Sensors Aid in Detection, Intervention of Illness/Decline in Assisted Living Residents

October 2, 2017
Perry Gwen Meyers,

Data from sensor systems can be an effective strategy to help staff to detect and promptly address early signs of illness and/or functional decline in assisted living (AL) community residents, according to a study in the October issue of JAMDA.

In “Randomized Trial of Intelligent Sensor System for Early Illness Alerts in Senior Housing,” the authors studied the impact of sensor systems versus regular care among residents of 13 AL communities. For residents randomly assigned to the intervention group, the systems involved a variety of sensors designed to monitor overall activity and capture respiration, pulse, restlessness during sleep, gait speed, and stride length/time. Residents lived with these sensor systems for an average of one year.

AL staff received health alerts when there were changes in sensor data patterns. Nurses received the alerts via email every morning for the prior 24 hours as they occurred. These emails were very simple, such as “Resident 14, apartment 6, increase in bed restlessness during the night.” They also received real-time fall alerts, so that staff could respond quickly when people in the intervention group experienced a fall.

The researchers found that the group of residents who received regular care experienced more rapid functional decline than those in the intervention group. Although the study results didn’t identify any significant differences in costs, there is some evidence of potential cost savings using technology in pilot studies involving the same sensor system.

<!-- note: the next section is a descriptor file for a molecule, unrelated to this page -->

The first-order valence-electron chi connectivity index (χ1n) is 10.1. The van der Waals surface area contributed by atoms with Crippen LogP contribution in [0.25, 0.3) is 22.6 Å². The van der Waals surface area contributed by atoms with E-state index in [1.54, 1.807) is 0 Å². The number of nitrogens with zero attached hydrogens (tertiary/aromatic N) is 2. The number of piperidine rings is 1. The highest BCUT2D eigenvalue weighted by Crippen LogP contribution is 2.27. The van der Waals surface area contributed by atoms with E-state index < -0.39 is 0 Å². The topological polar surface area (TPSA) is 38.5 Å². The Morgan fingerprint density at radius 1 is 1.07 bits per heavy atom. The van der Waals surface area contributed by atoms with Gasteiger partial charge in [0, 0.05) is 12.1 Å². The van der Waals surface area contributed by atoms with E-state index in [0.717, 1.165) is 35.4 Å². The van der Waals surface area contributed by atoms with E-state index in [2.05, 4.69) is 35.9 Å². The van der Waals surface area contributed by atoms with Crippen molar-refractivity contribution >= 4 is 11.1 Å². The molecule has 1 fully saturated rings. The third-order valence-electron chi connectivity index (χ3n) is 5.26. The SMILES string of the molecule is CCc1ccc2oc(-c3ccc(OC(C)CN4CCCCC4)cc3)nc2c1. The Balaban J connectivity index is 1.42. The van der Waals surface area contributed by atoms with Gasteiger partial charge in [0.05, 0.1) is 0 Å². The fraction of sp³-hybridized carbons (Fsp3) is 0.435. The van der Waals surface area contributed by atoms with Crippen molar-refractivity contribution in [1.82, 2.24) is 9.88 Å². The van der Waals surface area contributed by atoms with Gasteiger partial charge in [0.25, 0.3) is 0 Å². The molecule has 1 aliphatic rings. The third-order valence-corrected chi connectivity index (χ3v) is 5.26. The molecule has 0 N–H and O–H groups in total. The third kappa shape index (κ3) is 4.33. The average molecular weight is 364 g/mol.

With the growing development and accessibility of technology, such sensor systems hold promise as more elders desire to age in place. The authors say, “With the innovative technological solutions like the ones we tested in this study, elders can benefit from early detection and recognition of small changes in health conditions….” They then can get help early when treatment is the most effective and prevention of costly hospital or nursing home care is still possible. More importantly, the authors stress, “Function can be restored, so they can continue living independently….” Looking forward, they stress the importance of identifying ways to prompt early interventions to maximize the independence and functioning of elders with chronic diseases.

The study was conducted by researchers at the University of Missouri Sinclair School of Nursing, School of Social Work, and School of Medicine, all in Columbia, MO.

For more information on all of the findings above, and more, click here. To contact the researchers or JAMDA Editor for interview contact